What is art?
Well, really, art is whatever one makes it out to be. That's the vaguest possible description, but there you go. It is literally the vaguest possible thing.
But that said. What is art?
Art is the 1947 Jackson Pollock painting, 'Sea Change', that the Seattle Art Museum is taking in for a restoration. There was a coat of varnish placed on it in the 70's, and they're looking to get it off before it interacts too much with the paint.
What is art?
A controversial painting by Michael d'Antuono called 'The Truth', placed on display at Bunker Hill Community College in Boston. The painting, created in 2009, depicts Barack Obama in a crucifixion-style pose while wearing a crown of thorns, standing in front of a large Presidential seal. d'Antuono intended the message of the painting to be an attack on conservative media: a twin commentary on Obama's perceived 'crucifixion' by the conservative media and the imagery provided by them that he was a savior or the Messiah. Given his other works, it's pretty easy to see that he's not just saying that. (And imagery aside, in a purely technical sense, he's really a pretty good painter.) But then, how the artist sees their art and how the audience views that art can be two completely different things. Viewers of the piece saw The Truth as an example of the very thing d'Antuono claimed to be attacking and generated so much protest that the painting had to be withdrawn until now.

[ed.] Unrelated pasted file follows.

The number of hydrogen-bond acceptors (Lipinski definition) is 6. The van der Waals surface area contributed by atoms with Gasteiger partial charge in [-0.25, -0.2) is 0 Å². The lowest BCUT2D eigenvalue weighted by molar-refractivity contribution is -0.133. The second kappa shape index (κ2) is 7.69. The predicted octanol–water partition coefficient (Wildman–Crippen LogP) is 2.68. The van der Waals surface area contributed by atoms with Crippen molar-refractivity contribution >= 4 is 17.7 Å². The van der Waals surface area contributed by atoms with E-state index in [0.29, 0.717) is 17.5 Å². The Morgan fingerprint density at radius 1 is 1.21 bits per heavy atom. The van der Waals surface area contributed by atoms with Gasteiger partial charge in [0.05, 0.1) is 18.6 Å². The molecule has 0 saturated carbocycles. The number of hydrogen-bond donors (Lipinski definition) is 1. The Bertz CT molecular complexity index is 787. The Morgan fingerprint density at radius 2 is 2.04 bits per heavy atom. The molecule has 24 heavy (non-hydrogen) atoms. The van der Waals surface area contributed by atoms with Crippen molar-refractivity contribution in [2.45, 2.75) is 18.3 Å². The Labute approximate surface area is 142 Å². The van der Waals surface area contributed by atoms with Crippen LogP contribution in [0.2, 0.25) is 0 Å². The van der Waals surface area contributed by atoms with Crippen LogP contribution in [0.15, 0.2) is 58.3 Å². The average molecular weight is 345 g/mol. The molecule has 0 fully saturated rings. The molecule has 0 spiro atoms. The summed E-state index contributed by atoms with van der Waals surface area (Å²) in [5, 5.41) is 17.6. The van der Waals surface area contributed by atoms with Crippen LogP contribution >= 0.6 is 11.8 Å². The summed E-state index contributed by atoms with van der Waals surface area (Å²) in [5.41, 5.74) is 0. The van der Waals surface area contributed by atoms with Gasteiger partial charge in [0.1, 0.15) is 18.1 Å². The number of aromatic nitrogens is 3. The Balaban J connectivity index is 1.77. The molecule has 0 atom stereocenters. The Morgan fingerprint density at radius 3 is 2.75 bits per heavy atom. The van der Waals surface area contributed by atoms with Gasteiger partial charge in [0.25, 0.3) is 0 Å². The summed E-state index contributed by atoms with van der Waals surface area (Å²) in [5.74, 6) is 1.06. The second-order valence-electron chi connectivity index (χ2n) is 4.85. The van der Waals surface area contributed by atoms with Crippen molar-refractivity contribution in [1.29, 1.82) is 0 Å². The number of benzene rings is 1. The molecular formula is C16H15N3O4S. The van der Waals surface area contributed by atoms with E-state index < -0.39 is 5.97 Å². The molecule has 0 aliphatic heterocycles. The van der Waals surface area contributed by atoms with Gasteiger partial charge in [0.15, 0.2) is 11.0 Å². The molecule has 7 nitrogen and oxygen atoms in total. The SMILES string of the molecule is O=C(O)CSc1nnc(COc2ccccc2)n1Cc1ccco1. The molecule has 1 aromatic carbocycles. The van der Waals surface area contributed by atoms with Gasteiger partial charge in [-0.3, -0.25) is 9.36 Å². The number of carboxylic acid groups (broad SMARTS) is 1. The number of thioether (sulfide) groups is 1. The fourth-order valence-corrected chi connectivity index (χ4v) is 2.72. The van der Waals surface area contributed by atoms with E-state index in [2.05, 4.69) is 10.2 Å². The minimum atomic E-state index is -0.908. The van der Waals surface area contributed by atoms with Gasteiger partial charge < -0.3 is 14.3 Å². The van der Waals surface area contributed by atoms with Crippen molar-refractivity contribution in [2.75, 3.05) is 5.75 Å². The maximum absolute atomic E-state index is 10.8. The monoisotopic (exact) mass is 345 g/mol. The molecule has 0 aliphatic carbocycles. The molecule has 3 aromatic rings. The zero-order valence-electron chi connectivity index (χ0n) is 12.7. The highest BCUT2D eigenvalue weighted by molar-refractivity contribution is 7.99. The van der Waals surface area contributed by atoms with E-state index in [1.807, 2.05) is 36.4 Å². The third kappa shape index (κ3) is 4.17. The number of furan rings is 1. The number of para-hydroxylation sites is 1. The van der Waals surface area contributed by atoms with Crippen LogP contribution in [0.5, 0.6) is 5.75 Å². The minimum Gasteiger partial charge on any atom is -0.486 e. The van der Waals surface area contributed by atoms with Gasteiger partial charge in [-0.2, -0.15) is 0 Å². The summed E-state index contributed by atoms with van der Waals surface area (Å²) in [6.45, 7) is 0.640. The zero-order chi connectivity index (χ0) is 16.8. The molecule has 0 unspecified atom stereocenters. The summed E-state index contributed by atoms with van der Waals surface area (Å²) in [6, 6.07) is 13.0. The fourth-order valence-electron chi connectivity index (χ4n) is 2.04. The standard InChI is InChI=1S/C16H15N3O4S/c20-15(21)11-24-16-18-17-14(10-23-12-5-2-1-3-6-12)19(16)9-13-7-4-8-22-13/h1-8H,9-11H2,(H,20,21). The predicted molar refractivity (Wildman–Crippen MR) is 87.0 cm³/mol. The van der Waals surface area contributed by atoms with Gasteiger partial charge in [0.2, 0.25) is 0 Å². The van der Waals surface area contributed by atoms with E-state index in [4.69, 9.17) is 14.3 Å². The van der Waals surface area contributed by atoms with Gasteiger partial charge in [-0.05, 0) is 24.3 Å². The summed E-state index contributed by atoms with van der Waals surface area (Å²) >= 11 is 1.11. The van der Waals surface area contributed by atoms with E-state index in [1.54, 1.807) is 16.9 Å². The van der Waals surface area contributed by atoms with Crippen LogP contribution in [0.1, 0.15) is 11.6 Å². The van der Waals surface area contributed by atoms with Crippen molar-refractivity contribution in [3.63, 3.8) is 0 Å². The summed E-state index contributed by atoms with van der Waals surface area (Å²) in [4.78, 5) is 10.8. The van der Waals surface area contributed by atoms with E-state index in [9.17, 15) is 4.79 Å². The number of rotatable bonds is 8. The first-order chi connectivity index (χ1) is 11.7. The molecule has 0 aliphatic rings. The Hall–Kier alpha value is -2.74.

What only thinks it's art?
The Barack Obama bobblehead doll that Glenn Beck, inspired by The Truth, has recently placed in a jar of what was called urine but was actually beer, called 'Obama In Pee Pee', and tried to sell on eBay for $25,000. eBay removed the listing as 'offensive material'.